Another aspect of the established obscenity law that has and will continue to undergo change is the idea of community standards. While Miller specifically rejects the idea of a national standard in favor of contemporary local community standards (though it neglects to delineate just how limited a local community can be) subsequent rulings have come to support both the idea of the national and local community. This shift may have been in some part a result of the legitimization of the pornography industry in the “porno chic” era of the early 1970s as such films as Deep Throat and Behind the Green Door were wildly successful in mainstream cinemas. For years after the release of Deep Throat opponents of pornography rushed to bring suit against the companies and individuals associated with the distribution of the film in each state in which the film was shown. As Deep Throat tried to remain one step ahead of lawsuits, it seemed as though a national standard for obscenity might be necessary.
Another more recent complication to the legal legitimacy of using local community standards in determining what is obscene has been the mushrooming access of almost every segment of society to the Internet. Some public library computers must think it their noble mission to bring porn to the masses. But is the idea of the local community even viable as technology connects not only distant and distinct regions of the country but of the world as well? The Child Online Protection Act (COPA) of 1998 attempted to apply the idea of local community standards in determining whether material is harmful to minors. Two years later, however, the 3rd US Circuit Court of Appeals in Philadelphia struck down the law as an unconstitutional infringement on freedom of speech, writing “Web publishers cannot restrict access to their site based on the geographic locale of the Internet user visiting their site.”
Though the lower court’s decision was vacated and sent back by the Supreme Court in Ashcroft v. ACLU (2002) on the grounds that the community standards issue was not sufficient to find the act unconstitutional, several justices of that court expressed their apprehension in applying local community standards to the World Wide Web. In his concurring opinion Justice Stephen Breyer wrote that “to read the statute as adopting the community standards of every locality in the United States would provide the most puritan of communities with a heckler’s veto affecting the rest of the Nation.” As of 2007, COPA still has not passed the test of the Federal Courts largely because of its breadth, pushing for a returning to obscenity law standards of the 1930s that covered all material pertaining to the “prurient” interest, soft and hard-core alike. In the mean time other less restrictive regulations on Internet access to pornography, almost wholly focused on the protection of minors, have been adopted.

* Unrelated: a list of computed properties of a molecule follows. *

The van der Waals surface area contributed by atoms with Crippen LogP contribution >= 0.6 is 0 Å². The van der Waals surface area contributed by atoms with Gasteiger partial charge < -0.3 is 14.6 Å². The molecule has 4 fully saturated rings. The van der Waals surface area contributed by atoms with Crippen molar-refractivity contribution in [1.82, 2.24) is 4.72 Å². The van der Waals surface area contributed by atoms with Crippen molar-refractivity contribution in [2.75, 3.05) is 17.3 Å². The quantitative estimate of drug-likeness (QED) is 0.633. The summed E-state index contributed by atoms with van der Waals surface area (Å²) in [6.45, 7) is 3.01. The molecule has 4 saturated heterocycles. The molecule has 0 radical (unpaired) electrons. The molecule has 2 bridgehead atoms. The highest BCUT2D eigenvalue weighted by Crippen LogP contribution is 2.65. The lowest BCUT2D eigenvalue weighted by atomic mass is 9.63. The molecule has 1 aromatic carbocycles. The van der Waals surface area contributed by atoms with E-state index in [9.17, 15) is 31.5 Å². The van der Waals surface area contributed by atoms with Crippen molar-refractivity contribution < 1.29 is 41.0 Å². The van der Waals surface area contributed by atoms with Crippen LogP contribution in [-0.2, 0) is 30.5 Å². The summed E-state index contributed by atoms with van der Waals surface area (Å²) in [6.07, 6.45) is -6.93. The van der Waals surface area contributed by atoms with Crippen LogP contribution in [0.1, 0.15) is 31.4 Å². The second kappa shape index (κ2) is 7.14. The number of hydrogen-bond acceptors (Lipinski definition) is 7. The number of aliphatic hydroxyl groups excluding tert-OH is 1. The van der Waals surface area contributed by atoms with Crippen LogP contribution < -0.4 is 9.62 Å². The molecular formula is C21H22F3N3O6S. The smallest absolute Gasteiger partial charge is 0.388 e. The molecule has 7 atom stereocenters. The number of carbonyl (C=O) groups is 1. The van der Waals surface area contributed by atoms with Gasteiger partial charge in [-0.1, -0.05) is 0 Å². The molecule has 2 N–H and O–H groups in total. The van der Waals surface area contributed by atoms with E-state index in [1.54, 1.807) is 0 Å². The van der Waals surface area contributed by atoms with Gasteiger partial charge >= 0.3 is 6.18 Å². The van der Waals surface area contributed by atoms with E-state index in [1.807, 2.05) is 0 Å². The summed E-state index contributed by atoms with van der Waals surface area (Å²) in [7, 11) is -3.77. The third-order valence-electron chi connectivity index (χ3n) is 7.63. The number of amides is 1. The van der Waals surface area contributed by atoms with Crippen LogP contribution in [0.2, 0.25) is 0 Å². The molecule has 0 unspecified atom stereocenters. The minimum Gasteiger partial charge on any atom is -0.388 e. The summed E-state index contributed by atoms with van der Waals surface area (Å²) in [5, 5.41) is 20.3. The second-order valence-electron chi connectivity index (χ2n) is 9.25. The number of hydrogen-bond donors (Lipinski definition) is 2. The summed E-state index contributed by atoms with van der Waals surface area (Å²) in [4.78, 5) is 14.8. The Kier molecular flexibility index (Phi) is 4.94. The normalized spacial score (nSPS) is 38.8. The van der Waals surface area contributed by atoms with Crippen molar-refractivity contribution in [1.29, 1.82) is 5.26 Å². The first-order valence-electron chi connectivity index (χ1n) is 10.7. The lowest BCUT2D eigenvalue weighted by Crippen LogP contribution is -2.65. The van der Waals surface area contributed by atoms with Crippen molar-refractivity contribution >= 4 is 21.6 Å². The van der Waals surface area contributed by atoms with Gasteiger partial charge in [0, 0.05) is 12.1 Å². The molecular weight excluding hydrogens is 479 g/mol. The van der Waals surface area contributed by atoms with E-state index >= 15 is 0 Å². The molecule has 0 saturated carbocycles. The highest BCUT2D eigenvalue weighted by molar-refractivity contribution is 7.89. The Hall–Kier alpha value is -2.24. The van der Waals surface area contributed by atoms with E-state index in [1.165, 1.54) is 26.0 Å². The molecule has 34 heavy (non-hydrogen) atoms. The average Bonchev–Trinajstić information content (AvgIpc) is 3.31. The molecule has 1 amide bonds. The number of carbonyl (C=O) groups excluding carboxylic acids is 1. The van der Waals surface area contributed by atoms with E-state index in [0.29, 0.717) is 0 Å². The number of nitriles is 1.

Due to the landmark privacy case Stanley v. Georgia (1969) that established the right of any adult to possess pornography, as well as many subsequent decisions that uphold the rights of consenting adults to do practically anything together, attempts at regulation of pornography on the Internet have ultimately come down to limiting minors’ access to sexually explicit material and to eliminating child pornography (not protected under the First Amendment). Here the freedom of expression guaranteed by the First Amendment, as related to pornography, is tempered by the “harm principle” long applied to other facets of First Amendment limitation.
While perhaps not viable for Internet restriction, local community standards continue to play an active role in obscenity litigation. In October 2007, a case brought by the Federal government in the district of Arizona against JM Productions supported the practice of using local community standards in determining pornographic material to be obscene. The grounds on which a handful of JM’s videos were found to be obscene is telling of the enormous transformation community standards have undergone over the past half-century. An Arizona jury of eight women and four men found the title Gag Factor 18 to be “too extreme” for the community standards of the Phoenix area, therefore obscene, while Filthy Things 6 and American Bukakke 13 were spared that judgment.